6. Gemini

    Mild case of celiac?

    http://www.instyle.com/lifestyle/food-drink/best-gluten-free-bakeries-paris#1565608 No need to cheat in Europe. Their gluten-free products are phenomenal. You can't even compare them to what we get here in the States. Enjoy!
  7. He should be screened for all other AI diseases associated with Celiac because the range he is stuck in would be the range you see with other AI diseases. He could have one brewing that isn't bad enough to create symptoms yet. Also, the doctor should be running his DGP test, along with the tTg, because it is erroneous to use the tTg only for compliance reasons. They make this mistake all the time. The DGP will actually show if he is ingesting gluten. Using the endo alone is dumb because they could easily have missed damage.
  8. You are correct with this but many people don't believe it. My attitude is that if you worry about this, then use gluten-free shampoo. If you understand the concept of cc and are comfortable with it, then use whatever you want. The bottom line is that you rinse your hair well after shampooing it so, unless you chew on your hair for hours on end, the odds of you actually being glutened by this is practically nil.
  9. Although, I shouldn't be so quick to laugh. Dogs, if they live long enough, can develop dementia type symptoms. They can become confused and almost forget how to do simple things that they do as dogs. It's rare, though, as most do not live long enough for that to happen. The one good thing about shorter life spans......
  10. I had no idea you could give Claritin to a dog! Great idea! Some suffer as much as we do.
  11. Yes, indeed.......I agree with Squirmy. I have Celiac and Sjogren’s so it can happen. You also need to know that Sjogren’s in and of itself can cause GI problems. It can affect your internal organs. Mine is just problematic for my eyes and mouth but Sjogren’s can cause other symptoms. But your bathroom symptoms are highly indicative of Celiac and fat malabsorption.
  12. Today it was 72 degrees here and the trees are starting to pop and the early pollen is already here from grasses. I was out today and suddenly realized that I was not miserable and my eyes were as normal as they get for me. I almost hate to say it out loud but could the Zyrtec really be working? I am also doing sublingual allergy drops and have for 2 1/2 years now so maybe it is kicking in and my stupid, overactive immune system is being beaten into compliance? Saints be praised but I will reserve judgement until the trees let go and all that green pollen rains down on us. Then, I will know for sure. t
  13. Oh, Thank God! Something finally works in my favor. But it makes you think about all these drugs they throw people on for very little reason and this is what can end up happening. Scary.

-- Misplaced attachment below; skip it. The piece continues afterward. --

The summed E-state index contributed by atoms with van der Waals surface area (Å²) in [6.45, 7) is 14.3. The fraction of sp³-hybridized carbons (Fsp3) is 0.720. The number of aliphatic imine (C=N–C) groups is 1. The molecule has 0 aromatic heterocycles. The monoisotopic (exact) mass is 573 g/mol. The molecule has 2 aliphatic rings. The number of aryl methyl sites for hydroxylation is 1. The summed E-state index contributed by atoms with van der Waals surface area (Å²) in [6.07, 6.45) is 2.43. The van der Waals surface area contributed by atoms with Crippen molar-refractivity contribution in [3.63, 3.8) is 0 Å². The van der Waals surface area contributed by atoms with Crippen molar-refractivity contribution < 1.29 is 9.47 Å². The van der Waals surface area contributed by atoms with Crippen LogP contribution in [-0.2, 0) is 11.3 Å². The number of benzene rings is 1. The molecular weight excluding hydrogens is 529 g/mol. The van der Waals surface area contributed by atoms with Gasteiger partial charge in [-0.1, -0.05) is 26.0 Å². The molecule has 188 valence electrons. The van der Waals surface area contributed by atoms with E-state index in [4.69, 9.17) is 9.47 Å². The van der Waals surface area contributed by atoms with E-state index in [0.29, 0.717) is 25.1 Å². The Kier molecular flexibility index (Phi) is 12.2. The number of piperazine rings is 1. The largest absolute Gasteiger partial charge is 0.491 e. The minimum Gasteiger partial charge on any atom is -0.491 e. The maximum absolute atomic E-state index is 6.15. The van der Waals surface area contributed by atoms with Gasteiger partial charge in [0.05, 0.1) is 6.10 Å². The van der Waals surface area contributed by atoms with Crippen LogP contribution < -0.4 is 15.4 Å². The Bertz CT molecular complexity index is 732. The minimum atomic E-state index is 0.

14. I have to agree that this was not harsh in any way. The poster's daughter is 11 years old and kids are incredibly smart. They learn so quickly and it is very important that she learns the diet correctly and not be given the idea that taking extreme chances is OK. If a person even begins to think that risk taking is acceptable, it could become the norm as she becomes a teen and then her health will go into the bucket again. She has to learn that not eating the pizza will not destroy her life and she will move on and be fine. Besides, the vast majority of gluten-free pizza out there sucks and she would do much better to learn to make it at home because you can make some really good pizza at home that will be safe and delicious! Being harsh would be to bring a regular pizza home so that the rest of the family could enjoy some, while your child looks on and can't have any.......that's harsh and downright cruel.
  15. It's nice to see that not much has changed with these dopey doctors. From a common sense perspective and information gleaned from medical journals, a positive tTg and especially a positive EMA, that is a slam dunk for Celiac. Add to that your other positives, plus a positive genetic test, at this point, you do not need an endo for diagnosis. Your doctor, and many other's, like the money they make from doing them. You also do not need an endo for follow-up, unless you are having problems or not healing well. I had the same results with my testing......I failed all tests by huge numbers and had the same results from genetic testing. I ended up with a double DQ-2 from the great genetics in my Irish family. You have Celiac so the decision to have the endo is entirely up to you. I did not have one because I presented with classic Celiac and had all those positives. I have never looked back, never cheat on the diet which is not hard to do and had a complete turn around with symptoms, once I started the gluten-free diet. Mind you, it took 3 years total as I was diagnosed at age 46, but my health is far better than it ever was while eating gluten. Good luck!